The same thing happened in Iconium. Paul and Barnabas went to the Jewish synagogue and preached with such power that a great number of both Jews and Greeks became believers. Some of the Jews, however, spurned God’s message and poisoned the minds of the Gentiles against Paul and Barnabas. But the apostles stayed there a long time, preaching boldly about the grace of the Lord. And the Lord proved their message was true by giving them power to do miraculous signs and wonders. But the people of the town were divided in their opinion about them. Some sided with the Jews, and some with the apostles. Then a mob of Gentiles and Jews, along with their leaders, decided to attack and stone them. When the apostles learned of it, they fled to the region of Lycaonia—to the towns of Lystra and Derbe and the surrounding area. And there they preached the Good News.
While they were at Lystra, Paul and Barnabas came upon a man with crippled feet. He had been that way from birth, so he had never walked. He was sitting and listening as Paul preached. Looking straight at him, Paul realized he had faith to be healed. So Paul called to him in a loud voice, “Stand up!” And the man jumped to his feet and started walking. When the crowd saw what Paul had done, they shouted in their local dialect, “These men are gods in human form!” They decided that Barnabas was the Greek god Zeus and that Paul was Hermes, since he was the chief speaker.
Now the temple of Zeus was located just outside the town. So the priest of the temple and the crowd brought bulls and wreaths of flowers to the town gates, and they prepared to offer sacrifices to the apostles. But when the apostles Barnabas and Paul heard what was happening, they tore their clothing in dismay and ran out among the people, shouting, “Friends, why are you doing this? We are merely human beings—just like you! We have come to bring you the Good News that you should turn from these worthless things and turn to the living God, who made heaven and earth, the sea, and everything in them. In the past He permitted all the nations to go their own ways, but He never left them without evidence of Himself and His goodness. For instance, He sends you rain and good crops and gives you food and joyful hearts.”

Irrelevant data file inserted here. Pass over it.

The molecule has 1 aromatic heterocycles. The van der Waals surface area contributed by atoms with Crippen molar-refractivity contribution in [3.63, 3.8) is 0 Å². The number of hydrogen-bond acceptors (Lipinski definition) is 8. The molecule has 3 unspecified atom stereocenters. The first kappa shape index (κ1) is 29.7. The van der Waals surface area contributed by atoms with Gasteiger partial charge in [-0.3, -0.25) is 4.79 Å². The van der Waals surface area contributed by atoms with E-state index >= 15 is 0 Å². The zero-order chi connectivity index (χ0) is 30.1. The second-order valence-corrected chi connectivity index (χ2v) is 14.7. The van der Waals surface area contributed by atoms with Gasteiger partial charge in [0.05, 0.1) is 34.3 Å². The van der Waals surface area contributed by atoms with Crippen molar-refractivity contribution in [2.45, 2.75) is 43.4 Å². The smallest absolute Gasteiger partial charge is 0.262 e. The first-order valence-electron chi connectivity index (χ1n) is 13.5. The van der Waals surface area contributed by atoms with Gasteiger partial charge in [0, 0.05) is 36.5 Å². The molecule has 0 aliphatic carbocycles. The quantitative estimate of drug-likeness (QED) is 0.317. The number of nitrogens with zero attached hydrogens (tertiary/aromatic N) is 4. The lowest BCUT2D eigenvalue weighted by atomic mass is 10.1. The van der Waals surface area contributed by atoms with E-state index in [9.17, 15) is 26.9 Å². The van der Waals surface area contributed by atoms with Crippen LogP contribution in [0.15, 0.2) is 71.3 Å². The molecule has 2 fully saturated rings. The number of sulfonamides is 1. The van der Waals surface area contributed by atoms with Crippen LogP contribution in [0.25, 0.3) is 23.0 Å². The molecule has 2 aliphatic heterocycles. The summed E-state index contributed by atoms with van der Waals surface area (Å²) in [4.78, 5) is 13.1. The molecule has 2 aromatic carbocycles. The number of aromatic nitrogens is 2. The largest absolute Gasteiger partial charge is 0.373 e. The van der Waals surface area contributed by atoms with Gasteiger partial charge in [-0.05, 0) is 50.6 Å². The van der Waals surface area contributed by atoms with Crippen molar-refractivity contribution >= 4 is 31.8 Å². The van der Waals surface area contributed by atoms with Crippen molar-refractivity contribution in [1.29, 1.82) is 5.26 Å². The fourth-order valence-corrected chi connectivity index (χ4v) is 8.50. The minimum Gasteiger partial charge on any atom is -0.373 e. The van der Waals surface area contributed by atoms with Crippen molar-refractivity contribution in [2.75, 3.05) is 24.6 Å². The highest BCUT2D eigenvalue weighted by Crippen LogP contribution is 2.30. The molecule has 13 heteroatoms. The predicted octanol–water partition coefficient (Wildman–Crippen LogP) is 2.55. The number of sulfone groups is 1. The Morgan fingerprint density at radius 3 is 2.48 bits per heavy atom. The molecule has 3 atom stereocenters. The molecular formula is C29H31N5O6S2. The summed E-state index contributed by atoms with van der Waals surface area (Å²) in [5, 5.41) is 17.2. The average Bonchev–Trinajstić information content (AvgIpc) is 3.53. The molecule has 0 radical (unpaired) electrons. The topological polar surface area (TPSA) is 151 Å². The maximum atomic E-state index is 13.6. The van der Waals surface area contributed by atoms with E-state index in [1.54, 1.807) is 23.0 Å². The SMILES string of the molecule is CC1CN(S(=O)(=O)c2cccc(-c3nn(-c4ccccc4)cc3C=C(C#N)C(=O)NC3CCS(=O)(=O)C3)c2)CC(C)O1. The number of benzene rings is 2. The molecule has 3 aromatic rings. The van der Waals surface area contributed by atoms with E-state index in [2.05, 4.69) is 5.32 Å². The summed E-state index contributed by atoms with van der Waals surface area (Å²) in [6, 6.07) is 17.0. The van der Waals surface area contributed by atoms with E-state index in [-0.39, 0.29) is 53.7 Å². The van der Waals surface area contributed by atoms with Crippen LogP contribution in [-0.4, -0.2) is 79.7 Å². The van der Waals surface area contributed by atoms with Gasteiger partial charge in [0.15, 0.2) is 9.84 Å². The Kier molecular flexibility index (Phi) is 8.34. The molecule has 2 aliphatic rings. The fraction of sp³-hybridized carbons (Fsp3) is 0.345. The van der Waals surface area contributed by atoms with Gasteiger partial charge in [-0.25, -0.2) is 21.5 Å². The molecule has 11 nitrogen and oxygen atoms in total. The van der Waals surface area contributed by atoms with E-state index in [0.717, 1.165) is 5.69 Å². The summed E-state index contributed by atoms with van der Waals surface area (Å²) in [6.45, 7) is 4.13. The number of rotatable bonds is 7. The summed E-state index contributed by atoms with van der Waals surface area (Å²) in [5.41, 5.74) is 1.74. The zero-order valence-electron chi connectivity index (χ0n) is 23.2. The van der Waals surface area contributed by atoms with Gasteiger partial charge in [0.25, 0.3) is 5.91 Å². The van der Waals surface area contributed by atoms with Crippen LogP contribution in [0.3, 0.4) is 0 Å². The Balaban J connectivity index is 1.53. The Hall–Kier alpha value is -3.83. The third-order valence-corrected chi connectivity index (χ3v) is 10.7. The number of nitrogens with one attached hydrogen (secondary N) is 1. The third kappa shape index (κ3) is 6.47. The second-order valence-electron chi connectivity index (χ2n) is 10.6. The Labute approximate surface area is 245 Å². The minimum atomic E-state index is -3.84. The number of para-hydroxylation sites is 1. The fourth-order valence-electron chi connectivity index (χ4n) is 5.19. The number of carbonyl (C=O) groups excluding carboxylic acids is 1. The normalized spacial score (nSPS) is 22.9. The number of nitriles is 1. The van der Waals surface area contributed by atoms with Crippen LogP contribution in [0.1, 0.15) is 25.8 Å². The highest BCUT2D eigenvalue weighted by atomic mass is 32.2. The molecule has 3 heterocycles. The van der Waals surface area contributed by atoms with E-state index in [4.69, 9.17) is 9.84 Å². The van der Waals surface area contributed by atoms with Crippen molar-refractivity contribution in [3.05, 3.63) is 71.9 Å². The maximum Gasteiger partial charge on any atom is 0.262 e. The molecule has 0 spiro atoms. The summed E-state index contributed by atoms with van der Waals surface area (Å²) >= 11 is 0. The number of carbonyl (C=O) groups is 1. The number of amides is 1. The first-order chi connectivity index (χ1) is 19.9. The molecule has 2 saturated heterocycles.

But even with these words, Paul and Barnabas could scarcely restrain the people from sacrificing to them. Then some Jews arrived from Antioch and Iconium and won the crowds to their side. They stoned Paul and dragged him out of town, thinking he was dead. But as the believers gathered around him, he got up and went back into the town. The next day he left with Barnabas for Derbe. After preaching the Good News in Derbe and making many disciples, Paul and Barnabas returned to Lystra, Iconium, and Antioch of Pisidia, where they strengthened the believers. They encouraged them to continue in the faith, reminding them that we must suffer many hardships to enter the Kingdom of God.Acts 14:1-22
The topographical position of Iconium is clearly indicated in Acts, and the evidence of Acts has been confirmed by recent research. Was Iconium in Phrygia or in Lycaonia, and in what sense can it be said to have belonged to one ethnical division or the other? The majority of our ancient authorities (e.g. Cicero, Strabo, Pliny), writing from the point of view of Roman provincial administration, give Iconium to Lycaonia, which makes it the natural capital. But Xenophon, who marched with Cyrus’ expedition through Phrygia into Lycaonia, calls Iconium the last city of Phrygia. Luke in Acts14:6 appears to make the same statement when he represents Paul and Barnabas as fleeing from Iconium to the cities of Lycaonia – implying that the border of Phrygia and Lycaonia passed between Iconium and Lystra, 18 miles to the South. Other ancient authorities who knew the local conditions well speak of Iconium as Phrygian until far into the Roman imperial period. At the neighboring city of Lystra (Acts 14:11), the natives used the “speech of Lycaonia.” Two inscriptions in the Phrygian language found at Iconium in 1910 prove that the Phrygian language was in use there for 2 centuries after Paul’s visits, and afford confirmation of the interesting topographical detail in Acts.